I wasn't alone when shortly after Aion's
launch in September of 2009 I found myself getting a little bored. The
game was nice looking, and had some decent mechanics but overall the
solo grind through the levels left me begging for some group content.
By the time I had reached a level where the first group dungeon was
open to us many of my friends had quit and I found myself back at
square one. Alone in an MMORPG.
There's some good content in Aion, don't get me wrong. It just took way too long to get there for my tastes. After I left I often wondered how the community in that game was doing, and what NCsoft had been doing to bring some more fun to the group game.
My questions were answered last week when I sat down with Sean Orlikowski, Game Guide Writer, Adam Christensen, Associate Producer and Scott Hannus, Game Guide Lead to play through some of Aion's latest content in the upcoming Update 2.5.
The first round starts off easy enough but as you progress through the stages the fights become more complex. Once the first round is complete you can take a break, afk, grab a sandwich, whatever you need to do. The second round won't start until you speak with the NPC again.
The rounds get much more complex the further you go. Now, some of you may point out that these sorts of events have been around for years in MMOGs and you wouldn't be wrong. However, what makes the Crucible stand out are its environments. As you progress through the rounds the environment changes around you. From dingy dungeons to an ethereal plane of air, there's always something new right around the corner.
Not to mention some of the encounters are just clever design. One of the bosses in one of the rounds we fought through was lovingly nicknamed "the pooping root." The name seemed appropriate as the more damage the root-shaped baddy took, the more little roots it would spawn behind him. Killing the little roots gave loot before claiming the big prize at the end.
What happens when you die in the Crucible? Well, if you've defeated at least one round you'll get to loot some chests at the end. In the chests you'll find some tokens. When you get defeated in battle you can give one of these tokens to the NPC standing on the perimeter of the arena to get back into battle. How you distribute tokens is up to you. If you think someone is apt to die more often, give them more tokens. Or, spread them out evenly. It's all part of the strategy.
Next up we were treated to the Esoterrace Instance, one of the new instances coming in 2.5. It's a level 50 dungeon so we were provided appropriate level characters.
Aion's never had any issues making their instances look good and the Esoterrace is no exception. The landscape and design of the instance is nothing short of beautiful--lush forests, deep ravines, and thrilling windstreams you can spread your wings and soar through. In fact right from the start you will jump into a windstream and get a wonderful aerial view of part of the instance.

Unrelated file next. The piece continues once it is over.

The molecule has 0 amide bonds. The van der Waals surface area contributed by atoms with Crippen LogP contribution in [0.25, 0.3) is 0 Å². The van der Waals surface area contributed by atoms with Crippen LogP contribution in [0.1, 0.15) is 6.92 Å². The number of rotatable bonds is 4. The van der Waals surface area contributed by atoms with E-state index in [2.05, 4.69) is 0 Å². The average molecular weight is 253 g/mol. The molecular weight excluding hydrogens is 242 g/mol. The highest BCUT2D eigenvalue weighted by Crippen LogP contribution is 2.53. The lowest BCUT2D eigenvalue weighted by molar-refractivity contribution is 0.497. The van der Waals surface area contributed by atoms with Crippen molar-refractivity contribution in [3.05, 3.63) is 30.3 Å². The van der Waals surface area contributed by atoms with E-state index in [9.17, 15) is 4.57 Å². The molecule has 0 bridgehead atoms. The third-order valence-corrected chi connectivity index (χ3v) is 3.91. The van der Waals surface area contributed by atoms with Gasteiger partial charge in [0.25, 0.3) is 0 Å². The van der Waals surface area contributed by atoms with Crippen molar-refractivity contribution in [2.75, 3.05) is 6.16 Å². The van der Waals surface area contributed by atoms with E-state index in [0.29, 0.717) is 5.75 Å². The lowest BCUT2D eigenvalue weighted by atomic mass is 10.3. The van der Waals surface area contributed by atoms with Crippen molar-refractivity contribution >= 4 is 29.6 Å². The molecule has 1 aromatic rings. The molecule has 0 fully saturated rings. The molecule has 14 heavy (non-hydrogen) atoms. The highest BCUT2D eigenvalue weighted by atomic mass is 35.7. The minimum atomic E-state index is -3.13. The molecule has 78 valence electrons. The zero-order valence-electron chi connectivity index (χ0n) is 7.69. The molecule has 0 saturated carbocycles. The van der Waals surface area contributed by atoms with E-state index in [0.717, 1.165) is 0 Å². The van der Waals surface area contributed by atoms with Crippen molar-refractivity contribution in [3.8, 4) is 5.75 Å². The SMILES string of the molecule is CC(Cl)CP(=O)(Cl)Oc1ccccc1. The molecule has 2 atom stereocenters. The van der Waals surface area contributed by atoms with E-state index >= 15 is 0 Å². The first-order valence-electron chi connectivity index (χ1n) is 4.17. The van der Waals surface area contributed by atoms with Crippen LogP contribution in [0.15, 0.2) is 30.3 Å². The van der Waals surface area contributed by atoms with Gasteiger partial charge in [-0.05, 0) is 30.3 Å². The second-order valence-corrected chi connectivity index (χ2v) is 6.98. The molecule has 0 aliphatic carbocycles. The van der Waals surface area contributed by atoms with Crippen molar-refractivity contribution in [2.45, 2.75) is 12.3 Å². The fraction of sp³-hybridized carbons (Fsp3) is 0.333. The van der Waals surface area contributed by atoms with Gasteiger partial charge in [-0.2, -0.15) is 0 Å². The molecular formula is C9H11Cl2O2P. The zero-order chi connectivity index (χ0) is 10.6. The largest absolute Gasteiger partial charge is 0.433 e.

As the dungeon is on a 22 hour cooldown, if you've defeated some of the bosses previously within that window the windstream will change directions depending which bosses have been defeated. This ensures quick travel to where you need to go.
Winding further along the trail we came to a choice in paths. Had the Aion team not been there I may have missed our next destination. There was a giant vine covering a cave. Harvesting the vine allowed us entry into the cave and out the other side we came across the Dalia Garden. This kind of interactivity in an instance is most welcome. The more choices and interaction players can have with the content, the more engaging the experience becomes, and this was certainly engaging.
Through the garden we met up with our final encounter of the day - Dalia Charlands. Dalia is a giant old tree and spawns additional enemies as you wail on him. Overall the encounter wasn't extraordinarily difficult, but I have my suspicions that having the Aion team walking us through may have helped out in the luck department.
At this point a Huge Entwined Chest appeared which could be unlocked by the key that was looted earlier. As far as the loot contained within - it looked pretty swank, but I'll leave it to you to decide whether or not it's an upgrade for you.
The instance continued on from there but unfortunately our time did not.
Overall I thoroughly enjoyed our run through both the Crucible and the Esoterrace instances. They were both rich, fulfilling instances that focused on group play and cooperation - the very thing I found lacking at launch. Clearly a lot of thought went into the design of these two new additions to the game and I'm sure they'll be welcome by any Aion player. I found myself captivated enough by the experience that I may just have to resub to Aion myself to give it a go once the update goes live next week.